Is the Mid-Currituck Bridge Suddenly in the Fast Lane?


No Outer Banks topic inspires more heated debates than the Mid Currituck Bridge. The two-lane toll bridge from the Currituck mainland to Corolla has staunch supporters and opponents from all over the globe. Both sides seem to think that their opinion is the sole choice for the future of OBX.

That future just jumped into the fast lane with news coming out of Raleigh last week that the timeline for the bridge was being advanced. Once slated to begin construction in 2019, the governor’s office announced the project would begin in 2017 instead. This is now possible because of budget reforms passed in August that granted $700 million in new funding for transportation. The bridge is just one of four projects having their timetables sped up in the state.

This announcement comes on the heels of the North Carolina Board of Transportation approving a request for $5.7 million to purchase land in Corolla earlier this month. The seven acre stretch of property lies to the north of the Food Lion shopping center and just south of the Corolla Bay housing development. Currently owned by Towne Bank, the land will be the eastern terminus of the Mid-Currituck Bridge upon completion.

Even with these different milestones, many people feel though that the talk is all political posturing in advance of state elections next year. Residents and tourists alike have adopted the philosophy of “I’ll Believe it When I See it” with regards to the project actually getting underway. Especially since it has been talked about and in various stages of development for decades.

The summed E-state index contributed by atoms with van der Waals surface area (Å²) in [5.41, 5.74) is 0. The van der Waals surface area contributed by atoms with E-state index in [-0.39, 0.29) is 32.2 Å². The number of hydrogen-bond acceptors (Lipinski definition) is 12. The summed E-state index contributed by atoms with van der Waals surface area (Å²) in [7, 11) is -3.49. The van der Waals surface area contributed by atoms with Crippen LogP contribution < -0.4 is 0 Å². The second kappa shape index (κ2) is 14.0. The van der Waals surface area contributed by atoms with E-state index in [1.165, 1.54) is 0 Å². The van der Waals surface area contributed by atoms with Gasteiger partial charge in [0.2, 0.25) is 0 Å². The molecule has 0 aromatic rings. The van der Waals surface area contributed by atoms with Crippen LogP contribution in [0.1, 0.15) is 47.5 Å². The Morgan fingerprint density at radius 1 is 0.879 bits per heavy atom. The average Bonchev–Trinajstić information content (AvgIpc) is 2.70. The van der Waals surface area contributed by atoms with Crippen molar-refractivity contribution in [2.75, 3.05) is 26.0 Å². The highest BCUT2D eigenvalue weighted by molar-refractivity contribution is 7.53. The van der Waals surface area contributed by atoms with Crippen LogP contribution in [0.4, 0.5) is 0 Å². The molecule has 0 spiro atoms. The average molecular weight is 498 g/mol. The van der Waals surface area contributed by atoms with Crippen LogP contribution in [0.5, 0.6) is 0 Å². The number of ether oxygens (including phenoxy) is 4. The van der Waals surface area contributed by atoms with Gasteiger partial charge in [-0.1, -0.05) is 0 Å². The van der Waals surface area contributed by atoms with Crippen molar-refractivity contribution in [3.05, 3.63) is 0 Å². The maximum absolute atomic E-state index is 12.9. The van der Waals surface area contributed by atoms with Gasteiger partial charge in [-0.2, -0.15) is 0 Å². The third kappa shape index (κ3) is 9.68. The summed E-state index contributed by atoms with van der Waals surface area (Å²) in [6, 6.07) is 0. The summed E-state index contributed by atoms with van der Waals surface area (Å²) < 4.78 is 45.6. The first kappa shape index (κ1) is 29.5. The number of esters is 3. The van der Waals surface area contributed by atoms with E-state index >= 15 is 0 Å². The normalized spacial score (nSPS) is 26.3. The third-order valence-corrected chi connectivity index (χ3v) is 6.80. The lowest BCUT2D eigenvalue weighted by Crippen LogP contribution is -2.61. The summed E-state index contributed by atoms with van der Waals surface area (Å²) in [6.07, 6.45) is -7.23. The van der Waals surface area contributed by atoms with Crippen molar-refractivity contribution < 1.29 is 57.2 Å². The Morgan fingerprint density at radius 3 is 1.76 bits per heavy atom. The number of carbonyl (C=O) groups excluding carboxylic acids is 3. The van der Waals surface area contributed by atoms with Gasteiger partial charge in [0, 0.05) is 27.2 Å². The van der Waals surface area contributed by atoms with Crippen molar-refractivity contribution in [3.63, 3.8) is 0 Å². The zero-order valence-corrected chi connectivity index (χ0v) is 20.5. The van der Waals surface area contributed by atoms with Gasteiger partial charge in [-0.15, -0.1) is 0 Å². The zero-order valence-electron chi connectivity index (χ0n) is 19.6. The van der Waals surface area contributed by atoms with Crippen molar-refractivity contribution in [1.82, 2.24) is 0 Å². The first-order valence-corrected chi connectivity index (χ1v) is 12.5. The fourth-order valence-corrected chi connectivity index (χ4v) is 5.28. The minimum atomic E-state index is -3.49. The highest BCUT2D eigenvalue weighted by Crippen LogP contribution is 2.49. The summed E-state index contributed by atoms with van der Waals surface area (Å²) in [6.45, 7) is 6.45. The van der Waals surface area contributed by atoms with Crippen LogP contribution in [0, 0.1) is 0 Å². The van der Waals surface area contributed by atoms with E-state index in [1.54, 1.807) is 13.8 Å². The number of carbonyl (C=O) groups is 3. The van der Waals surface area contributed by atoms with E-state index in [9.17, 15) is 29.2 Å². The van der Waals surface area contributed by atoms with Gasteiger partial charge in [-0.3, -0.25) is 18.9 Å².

Proponents of the bridge see it as necessary for the growth of the Outer Banks as a tourist destination, as well as for the safety of residents and guests. On summer weekends, Rt. 158 and Rt. 12N can back up for miles in a number of locations and in both directions depending on the time of day. Supporters feel that without the bridge, the multiple hours of added travel time will cause some vacationers to spend their summers elsewhere. Evacuation concerns in the event of a natural disaster are also frequently listed as another reason the bridge is needed.

Opponents contend that the easier access to the beaches of Corolla and Carova will lead to over development of the area and the eventual removal of the Corolla Wild Horses. Some feel that crime levels will also skyrocket with easier access. But the main complaint seen across social media channels, is that the overall cost of $410 million is too much for a bridge used mostly on weekends just three months of the year.

No matter which side of the bridge debate you fall on though, there is still plenty of time before the first piling is scheduled to be laid in Currituck Sound even with this advancement of the project timeline. As they say, anything can and will happen.

For more information on the Outer Banks and Outer Banks Real Estate, check out our blog.

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